Food for Thought-Does the Cross Make My Butt Look Big? A Sermon on Matthew 16: 21-28

Does This Cross Make My Butt Look Big?

A Sermon on Matthew 16:21-28

By Richard Bryant

Sometimes it seems (just from reading the Gospels) that we are more into evangelism, witnessing, and sharing the Good News than Jesus is.  I’m not kidding.  Just look at how last week’s gospel lesson ended.  (Now remember, even though it was only week ago these events only occurred seconds before what you just heard.)  “Then he (Jesus) sternly ordered the disciples not to tell anyone he was the messiah.” Now, I don’t know about you, but Jesus sounds like he needs to go back to discipleship school.  Jesus is not sounding very Christian.  He’s not coming across like he wants to “win” anyone over to himself.  Get with the program Jesus.  It’s all about the quarterly statistics we have to turn in to the conference office.

This is exactly the problem Peter sees.  Peter isn’t cool with Jesus not living up to the “winning” image of a Messiah who is capable of bringing back the dead and feeding thousands of people.  To put it mildly, it disturbs Peter that Jesus is being so negative and not riding the wave of his own popularity.  In addition, it’s not just that Jesus is keeping his Messiah-ness on the down low and under wraps, he saying that he’s going to die.  And it’s not that he’s simply referring to the end of his natural life.  Jesus is saying he’s going to be killed; he’s going to be killed, by the chief priests, elders, and scribes.  It’s going to be a gruesome and painful death.  It’s going to amount to serious suffering.  In conventional terms, the way we define the word, there is no way you could define it as winning.  In fact the world would collectively define it as loosing.  Then, on top of all of that, Jesus tells them that this suffering business doesn’t just include him.  No.  Not by a long shot.  It also includes his followers.  They will be subject to the same level of suffering. They too face this ill-defined punishment called “the cross”.

This is too much for Peter to bear.  The son of God isn’t supposed to talk this way  We’re winners.  Surely you’re just a little burnout, Jesus.  Maybe you just need some prayer.  Jesus please don’t be so negative.  Jesus, clearly you don’t get your own message.  Jesus, you’re supposed outgoing and positive, winning people to you and to our movement.  You’re never going to convince people to follow us with this level pessimism.  You can’t tell people this Jesus?  What will people think?  We can’t ask people to make this kind of commitment?  Death, suffering, following you, bearing a cross? Have you lost your mind?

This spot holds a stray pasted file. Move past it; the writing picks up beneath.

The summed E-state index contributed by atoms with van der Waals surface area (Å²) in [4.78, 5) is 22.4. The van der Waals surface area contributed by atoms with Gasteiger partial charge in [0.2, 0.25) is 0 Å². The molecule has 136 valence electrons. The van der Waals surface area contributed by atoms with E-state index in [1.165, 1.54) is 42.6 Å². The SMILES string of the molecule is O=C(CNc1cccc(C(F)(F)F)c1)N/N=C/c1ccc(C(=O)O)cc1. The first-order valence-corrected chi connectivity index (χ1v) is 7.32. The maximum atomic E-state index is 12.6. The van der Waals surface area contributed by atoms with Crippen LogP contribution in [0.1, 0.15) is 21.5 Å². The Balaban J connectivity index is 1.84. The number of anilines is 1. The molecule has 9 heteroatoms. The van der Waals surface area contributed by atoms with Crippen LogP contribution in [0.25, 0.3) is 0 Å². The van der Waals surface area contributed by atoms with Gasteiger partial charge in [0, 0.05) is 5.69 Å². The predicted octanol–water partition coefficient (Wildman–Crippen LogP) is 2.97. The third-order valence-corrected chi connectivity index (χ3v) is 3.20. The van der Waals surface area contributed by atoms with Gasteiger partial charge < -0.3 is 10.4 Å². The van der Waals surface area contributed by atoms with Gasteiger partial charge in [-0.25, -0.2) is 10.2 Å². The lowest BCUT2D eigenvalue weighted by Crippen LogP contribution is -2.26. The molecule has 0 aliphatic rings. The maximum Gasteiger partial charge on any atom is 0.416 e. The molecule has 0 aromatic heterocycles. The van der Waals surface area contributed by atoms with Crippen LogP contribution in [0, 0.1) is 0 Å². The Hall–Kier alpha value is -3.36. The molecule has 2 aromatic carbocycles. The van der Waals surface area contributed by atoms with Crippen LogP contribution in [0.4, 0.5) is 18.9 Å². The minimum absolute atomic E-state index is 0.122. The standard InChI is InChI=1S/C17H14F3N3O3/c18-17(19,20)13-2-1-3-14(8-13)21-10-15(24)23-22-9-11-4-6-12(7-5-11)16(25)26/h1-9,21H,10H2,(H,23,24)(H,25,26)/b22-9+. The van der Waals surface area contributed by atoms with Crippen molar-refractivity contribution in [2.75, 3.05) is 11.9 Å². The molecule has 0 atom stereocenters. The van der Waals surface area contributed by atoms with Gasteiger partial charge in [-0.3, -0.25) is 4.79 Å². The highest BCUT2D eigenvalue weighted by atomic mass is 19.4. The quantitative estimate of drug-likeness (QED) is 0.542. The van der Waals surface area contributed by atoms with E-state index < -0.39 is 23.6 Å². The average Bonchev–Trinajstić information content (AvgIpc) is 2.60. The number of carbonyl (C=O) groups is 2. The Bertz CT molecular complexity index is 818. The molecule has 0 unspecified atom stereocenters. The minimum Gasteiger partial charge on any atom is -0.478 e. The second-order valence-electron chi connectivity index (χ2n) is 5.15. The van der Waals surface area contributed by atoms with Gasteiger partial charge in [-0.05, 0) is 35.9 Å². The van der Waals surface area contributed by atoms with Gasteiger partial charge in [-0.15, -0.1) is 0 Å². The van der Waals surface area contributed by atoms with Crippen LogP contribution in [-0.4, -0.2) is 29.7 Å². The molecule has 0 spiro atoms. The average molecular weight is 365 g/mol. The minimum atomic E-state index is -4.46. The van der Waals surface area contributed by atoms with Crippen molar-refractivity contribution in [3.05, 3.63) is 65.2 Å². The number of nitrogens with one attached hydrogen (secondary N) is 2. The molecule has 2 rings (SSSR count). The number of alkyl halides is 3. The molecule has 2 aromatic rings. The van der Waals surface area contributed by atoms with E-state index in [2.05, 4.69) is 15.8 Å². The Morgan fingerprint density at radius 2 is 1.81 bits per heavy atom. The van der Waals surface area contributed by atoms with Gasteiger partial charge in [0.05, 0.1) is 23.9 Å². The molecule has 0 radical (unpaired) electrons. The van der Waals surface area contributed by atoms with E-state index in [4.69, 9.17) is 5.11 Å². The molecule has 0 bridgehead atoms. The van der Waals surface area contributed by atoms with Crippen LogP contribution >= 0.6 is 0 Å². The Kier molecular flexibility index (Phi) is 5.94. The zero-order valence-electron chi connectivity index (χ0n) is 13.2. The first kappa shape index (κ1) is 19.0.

These are the kinds of things Peter said and thought on that afternoon in Caesarea Philippi.

In case you’ve forgotten, let me tell you what Jesus said to Peter.

“Hey Satan, stand over there.”  You’re in my way, jerk.

That’s my translation.

Clearly, that’s not a sentiment or idea that Jesus is not too fond of.

So why does Jesus not want to let the cat out of the bag?

It’s what I call the “dancing with Richard theory”.

He didn’t want the idea of a savior to get ahead of the actual work of being savior.

Say I got to a club and I start dancing out on the dance floor.  I really show my moves to the hit songs of the day.  I demonstrate my ability to do things with my arms, legs, and hips to Beyonce, Jessie J, and the other first ladies of Pop.  People will be enthralled with my dancing abilities.  They will say, where, per chance did that fellow learn to move in such a rhythmic and seductive like fashion.  No one will be interested in my philosophical insights on Kierkegaard or Schleiermacher.

It’s the same thing with Jesus, if the word spreads that he is the Messiah and is just a miracle worker who makes tons of bread, do you think anyone is going to be interested in hearing the real heart of the message; the Good News about the coming kingdom of God, helping the poor, feeding the widows and orphans, and treating your neighbor as you treat yourself.  No, I say!  They are going to want Jesus to do it again.   That’s all he’ll be hearing.  Do it again, Jesus.  Do it again. Make more bread, Jesus.  Bring this person back to life Jesus.  I’m sick Jesus.  My foot hurts, Jesus.  And so on, and so on.

Now let me ask you a question.  Do you see why Jesus got upset?  Do you see why he became frustrated enough to compare his best friend to the prince of darkness?